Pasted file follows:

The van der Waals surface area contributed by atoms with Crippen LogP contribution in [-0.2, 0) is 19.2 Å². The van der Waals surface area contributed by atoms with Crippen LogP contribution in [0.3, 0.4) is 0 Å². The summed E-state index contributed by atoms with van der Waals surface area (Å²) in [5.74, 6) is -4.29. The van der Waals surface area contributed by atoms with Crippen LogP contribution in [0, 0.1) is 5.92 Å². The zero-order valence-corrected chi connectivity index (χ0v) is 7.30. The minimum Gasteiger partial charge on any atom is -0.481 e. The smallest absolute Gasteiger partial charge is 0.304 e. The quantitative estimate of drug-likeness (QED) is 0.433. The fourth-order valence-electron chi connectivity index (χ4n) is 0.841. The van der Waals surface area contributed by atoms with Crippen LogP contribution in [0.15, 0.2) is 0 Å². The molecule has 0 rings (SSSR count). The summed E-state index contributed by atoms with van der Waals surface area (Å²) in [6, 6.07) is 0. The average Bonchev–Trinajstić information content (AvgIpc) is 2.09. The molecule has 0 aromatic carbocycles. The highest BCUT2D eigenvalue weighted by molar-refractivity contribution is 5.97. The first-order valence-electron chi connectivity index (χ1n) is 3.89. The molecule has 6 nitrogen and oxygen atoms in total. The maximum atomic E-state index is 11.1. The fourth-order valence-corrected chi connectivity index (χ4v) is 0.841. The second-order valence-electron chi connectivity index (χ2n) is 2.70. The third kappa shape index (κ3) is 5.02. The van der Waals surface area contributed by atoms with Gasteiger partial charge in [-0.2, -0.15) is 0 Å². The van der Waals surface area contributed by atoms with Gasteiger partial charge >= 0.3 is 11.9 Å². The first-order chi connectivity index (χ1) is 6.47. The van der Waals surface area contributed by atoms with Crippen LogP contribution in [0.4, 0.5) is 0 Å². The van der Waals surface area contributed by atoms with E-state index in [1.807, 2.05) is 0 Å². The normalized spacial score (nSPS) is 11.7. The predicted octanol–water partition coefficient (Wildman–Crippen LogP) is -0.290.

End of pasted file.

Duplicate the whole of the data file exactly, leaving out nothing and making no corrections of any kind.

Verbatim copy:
The van der Waals surface area contributed by atoms with Crippen LogP contribution in [-0.2, 0) is 19.2 Å². The van der Waals surface area contributed by atoms with Crippen LogP contribution in [0.3, 0.4) is 0 Å². The summed E-state index contributed by atoms with van der Waals surface area (Å²) in [5.74, 6) is -4.29. The van der Waals surface area contributed by atoms with Crippen LogP contribution in [0, 0.1) is 5.92 Å². The zero-order valence-corrected chi connectivity index (χ0v) is 7.30. The minimum Gasteiger partial charge on any atom is -0.481 e. The smallest absolute Gasteiger partial charge is 0.304 e. The quantitative estimate of drug-likeness (QED) is 0.433. The fourth-order valence-electron chi connectivity index (χ4n) is 0.841. The van der Waals surface area contributed by atoms with Crippen LogP contribution in [0.15, 0.2) is 0 Å². The molecule has 0 rings (SSSR count). The summed E-state index contributed by atoms with van der Waals surface area (Å²) in [6, 6.07) is 0. The average Bonchev–Trinajstić information content (AvgIpc) is 2.09. The molecule has 0 aromatic carbocycles. The highest BCUT2D eigenvalue weighted by molar-refractivity contribution is 5.97. The first-order valence-electron chi connectivity index (χ1n) is 3.89. The molecule has 6 nitrogen and oxygen atoms in total. The maximum atomic E-state index is 11.1. The fourth-order valence-corrected chi connectivity index (χ4v) is 0.841. The second-order valence-electron chi connectivity index (χ2n) is 2.70. The third kappa shape index (κ3) is 5.02. The van der Waals surface area contributed by atoms with Gasteiger partial charge in [-0.2, -0.15) is 0 Å². The van der Waals surface area contributed by atoms with Gasteiger partial charge >= 0.3 is 11.9 Å². The first-order chi connectivity index (χ1) is 6.47. The van der Waals surface area contributed by atoms with Crippen LogP contribution in [0.4, 0.5) is 0 Å². The van der Waals surface area contributed by atoms with E-state index in [1.807, 2.05) is 0 Å². The normalized spacial score (nSPS) is 11.7. The predicted octanol–water partition coefficient (Wildman–Crippen LogP) is -0.290.